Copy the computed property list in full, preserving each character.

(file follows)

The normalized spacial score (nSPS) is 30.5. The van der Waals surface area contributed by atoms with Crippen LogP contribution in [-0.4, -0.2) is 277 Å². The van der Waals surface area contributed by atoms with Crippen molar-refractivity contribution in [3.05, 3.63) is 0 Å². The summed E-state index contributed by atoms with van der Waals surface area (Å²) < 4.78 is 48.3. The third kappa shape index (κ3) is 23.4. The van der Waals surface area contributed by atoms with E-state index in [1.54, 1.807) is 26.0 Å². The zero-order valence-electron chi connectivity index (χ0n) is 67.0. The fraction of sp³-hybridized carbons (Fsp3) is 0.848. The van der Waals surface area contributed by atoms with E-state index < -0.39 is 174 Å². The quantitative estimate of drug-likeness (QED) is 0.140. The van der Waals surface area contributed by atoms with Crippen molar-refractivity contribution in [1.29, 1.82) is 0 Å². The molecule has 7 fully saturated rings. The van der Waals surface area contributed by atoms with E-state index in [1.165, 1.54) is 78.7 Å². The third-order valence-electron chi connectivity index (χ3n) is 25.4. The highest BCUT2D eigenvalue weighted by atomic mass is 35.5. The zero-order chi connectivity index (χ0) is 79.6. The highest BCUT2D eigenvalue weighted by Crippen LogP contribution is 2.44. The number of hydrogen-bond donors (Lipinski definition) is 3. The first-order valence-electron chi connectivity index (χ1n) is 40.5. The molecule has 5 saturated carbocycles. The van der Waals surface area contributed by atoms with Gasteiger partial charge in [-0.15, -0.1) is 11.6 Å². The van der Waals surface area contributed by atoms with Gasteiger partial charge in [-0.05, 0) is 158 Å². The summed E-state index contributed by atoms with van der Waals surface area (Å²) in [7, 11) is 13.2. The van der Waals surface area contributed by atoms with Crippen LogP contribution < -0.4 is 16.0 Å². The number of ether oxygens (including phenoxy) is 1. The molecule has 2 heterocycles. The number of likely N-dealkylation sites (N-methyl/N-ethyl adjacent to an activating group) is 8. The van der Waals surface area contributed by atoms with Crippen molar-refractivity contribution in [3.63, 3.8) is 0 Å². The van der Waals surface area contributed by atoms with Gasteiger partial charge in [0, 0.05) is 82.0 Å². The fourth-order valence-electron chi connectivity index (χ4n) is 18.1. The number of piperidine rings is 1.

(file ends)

The normalized spacial score (nSPS) is 30.5. The van der Waals surface area contributed by atoms with Crippen LogP contribution in [-0.4, -0.2) is 277 Å². The van der Waals surface area contributed by atoms with Crippen molar-refractivity contribution in [3.05, 3.63) is 0 Å². The summed E-state index contributed by atoms with van der Waals surface area (Å²) < 4.78 is 48.3. The third kappa shape index (κ3) is 23.4. The van der Waals surface area contributed by atoms with E-state index in [1.54, 1.807) is 26.0 Å². The zero-order valence-electron chi connectivity index (χ0n) is 67.0. The fraction of sp³-hybridized carbons (Fsp3) is 0.848. The van der Waals surface area contributed by atoms with E-state index < -0.39 is 174 Å². The quantitative estimate of drug-likeness (QED) is 0.140. The van der Waals surface area contributed by atoms with Crippen molar-refractivity contribution in [1.29, 1.82) is 0 Å². The molecule has 7 fully saturated rings. The van der Waals surface area contributed by atoms with E-state index in [1.165, 1.54) is 78.7 Å². The third-order valence-electron chi connectivity index (χ3n) is 25.4. The highest BCUT2D eigenvalue weighted by atomic mass is 35.5. The zero-order chi connectivity index (χ0) is 79.6. The highest BCUT2D eigenvalue weighted by Crippen LogP contribution is 2.44. The number of hydrogen-bond donors (Lipinski definition) is 3. The first-order valence-electron chi connectivity index (χ1n) is 40.5. The molecule has 5 saturated carbocycles. The van der Waals surface area contributed by atoms with Gasteiger partial charge in [-0.15, -0.1) is 11.6 Å². The van der Waals surface area contributed by atoms with Gasteiger partial charge in [-0.05, 0) is 158 Å². The summed E-state index contributed by atoms with van der Waals surface area (Å²) in [7, 11) is 13.2. The van der Waals surface area contributed by atoms with Crippen LogP contribution < -0.4 is 16.0 Å². The number of ether oxygens (including phenoxy) is 1. The molecule has 2 heterocycles. The number of likely N-dealkylation sites (N-methyl/N-ethyl adjacent to an activating group) is 8. The van der Waals surface area contributed by atoms with Crippen molar-refractivity contribution in [3.63, 3.8) is 0 Å². The van der Waals surface area contributed by atoms with Gasteiger partial charge in [0, 0.05) is 82.0 Å². The fourth-order valence-electron chi connectivity index (χ4n) is 18.1. The number of piperidine rings is 1.